Ogden Pleissner (1905-1983) was an American watercolorist who painted Europe after World War II and became best known for his sporting artwork.
His plein-air watercolor setup was perfect for working large. The wooden tripod easel can expand to hold very large boards, and the angle can be tilted to allow washes to move. The palette has its own tripod to keep it right next to the painting, and it can be tilted as well. A big porcelain bowl holds the rinse water. The umbrella has its own stand, not attached to the easel.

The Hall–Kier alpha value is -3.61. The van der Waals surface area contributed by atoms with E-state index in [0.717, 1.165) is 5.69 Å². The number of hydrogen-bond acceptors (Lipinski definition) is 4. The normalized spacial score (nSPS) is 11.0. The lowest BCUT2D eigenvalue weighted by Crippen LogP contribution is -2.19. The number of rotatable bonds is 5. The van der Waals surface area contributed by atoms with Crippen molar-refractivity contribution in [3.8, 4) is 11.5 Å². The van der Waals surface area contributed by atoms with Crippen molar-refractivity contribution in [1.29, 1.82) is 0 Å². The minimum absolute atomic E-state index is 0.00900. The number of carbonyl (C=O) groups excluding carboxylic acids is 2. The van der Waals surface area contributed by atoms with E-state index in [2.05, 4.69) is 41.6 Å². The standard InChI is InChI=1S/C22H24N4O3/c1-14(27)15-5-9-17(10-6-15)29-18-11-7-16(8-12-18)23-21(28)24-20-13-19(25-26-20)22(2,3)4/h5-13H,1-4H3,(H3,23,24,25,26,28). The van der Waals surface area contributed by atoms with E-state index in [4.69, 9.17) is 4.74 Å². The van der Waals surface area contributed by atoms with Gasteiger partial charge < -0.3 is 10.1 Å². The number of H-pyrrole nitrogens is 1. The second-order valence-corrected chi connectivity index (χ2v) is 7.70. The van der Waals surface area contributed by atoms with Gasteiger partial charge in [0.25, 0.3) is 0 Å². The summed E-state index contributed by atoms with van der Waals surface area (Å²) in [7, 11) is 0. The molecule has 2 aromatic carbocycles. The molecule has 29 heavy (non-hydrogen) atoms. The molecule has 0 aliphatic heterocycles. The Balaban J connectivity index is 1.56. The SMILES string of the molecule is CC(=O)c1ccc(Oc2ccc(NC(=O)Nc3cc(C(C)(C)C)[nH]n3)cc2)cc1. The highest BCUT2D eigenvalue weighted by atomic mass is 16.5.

One of Pleissner's plein-air watercolors: Old Mill, Winchendon, Massachusetts, c. 1960, 16 x 26 inches, courtesy Adelson Galleries.
The second photo is from the Archives of American Art, which has Pleissner's papers.
The Pleissner Gallery at the Shelburne Museum in Burlington, VT has many originals and studio effects.